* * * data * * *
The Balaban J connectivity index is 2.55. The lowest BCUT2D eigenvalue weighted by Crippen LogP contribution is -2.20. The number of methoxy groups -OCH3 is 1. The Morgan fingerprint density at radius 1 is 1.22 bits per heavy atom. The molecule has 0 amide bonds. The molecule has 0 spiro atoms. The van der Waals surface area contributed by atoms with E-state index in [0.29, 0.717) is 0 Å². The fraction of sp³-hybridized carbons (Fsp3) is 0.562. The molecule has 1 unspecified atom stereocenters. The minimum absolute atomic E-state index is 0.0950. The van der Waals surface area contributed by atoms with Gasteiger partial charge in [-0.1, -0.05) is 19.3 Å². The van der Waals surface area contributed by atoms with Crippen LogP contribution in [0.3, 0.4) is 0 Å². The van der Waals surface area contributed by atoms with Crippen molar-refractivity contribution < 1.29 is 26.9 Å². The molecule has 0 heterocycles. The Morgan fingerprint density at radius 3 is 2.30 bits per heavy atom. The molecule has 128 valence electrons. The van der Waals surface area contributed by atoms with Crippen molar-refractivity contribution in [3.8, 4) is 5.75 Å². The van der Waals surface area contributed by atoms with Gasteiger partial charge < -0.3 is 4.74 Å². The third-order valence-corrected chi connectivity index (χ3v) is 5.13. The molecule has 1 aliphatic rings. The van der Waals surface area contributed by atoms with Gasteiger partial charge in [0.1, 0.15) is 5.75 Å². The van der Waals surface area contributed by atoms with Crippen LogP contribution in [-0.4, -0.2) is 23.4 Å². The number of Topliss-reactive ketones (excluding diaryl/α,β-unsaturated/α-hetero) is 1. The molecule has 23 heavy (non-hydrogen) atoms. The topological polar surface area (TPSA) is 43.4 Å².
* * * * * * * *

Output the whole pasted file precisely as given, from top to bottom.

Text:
The Balaban J connectivity index is 2.55. The lowest BCUT2D eigenvalue weighted by Crippen LogP contribution is -2.20. The number of methoxy groups -OCH3 is 1. The Morgan fingerprint density at radius 1 is 1.22 bits per heavy atom. The molecule has 0 amide bonds. The molecule has 0 spiro atoms. The van der Waals surface area contributed by atoms with E-state index in [0.29, 0.717) is 0 Å². The fraction of sp³-hybridized carbons (Fsp3) is 0.562. The molecule has 1 unspecified atom stereocenters. The minimum absolute atomic E-state index is 0.0950. The van der Waals surface area contributed by atoms with Gasteiger partial charge in [-0.1, -0.05) is 19.3 Å². The van der Waals surface area contributed by atoms with Crippen LogP contribution in [0.3, 0.4) is 0 Å². The van der Waals surface area contributed by atoms with Crippen molar-refractivity contribution < 1.29 is 26.9 Å². The molecule has 0 heterocycles. The Morgan fingerprint density at radius 3 is 2.30 bits per heavy atom. The molecule has 128 valence electrons. The van der Waals surface area contributed by atoms with Crippen molar-refractivity contribution in [3.8, 4) is 5.75 Å². The van der Waals surface area contributed by atoms with Gasteiger partial charge < -0.3 is 4.74 Å². The third-order valence-corrected chi connectivity index (χ3v) is 5.13. The molecule has 1 aliphatic rings. The van der Waals surface area contributed by atoms with Gasteiger partial charge in [0.1, 0.15) is 5.75 Å². The van der Waals surface area contributed by atoms with Crippen LogP contribution in [-0.4, -0.2) is 23.4 Å². The number of Topliss-reactive ketones (excluding diaryl/α,β-unsaturated/α-hetero) is 1. The molecule has 23 heavy (non-hydrogen) atoms. The topological polar surface area (TPSA) is 43.4 Å².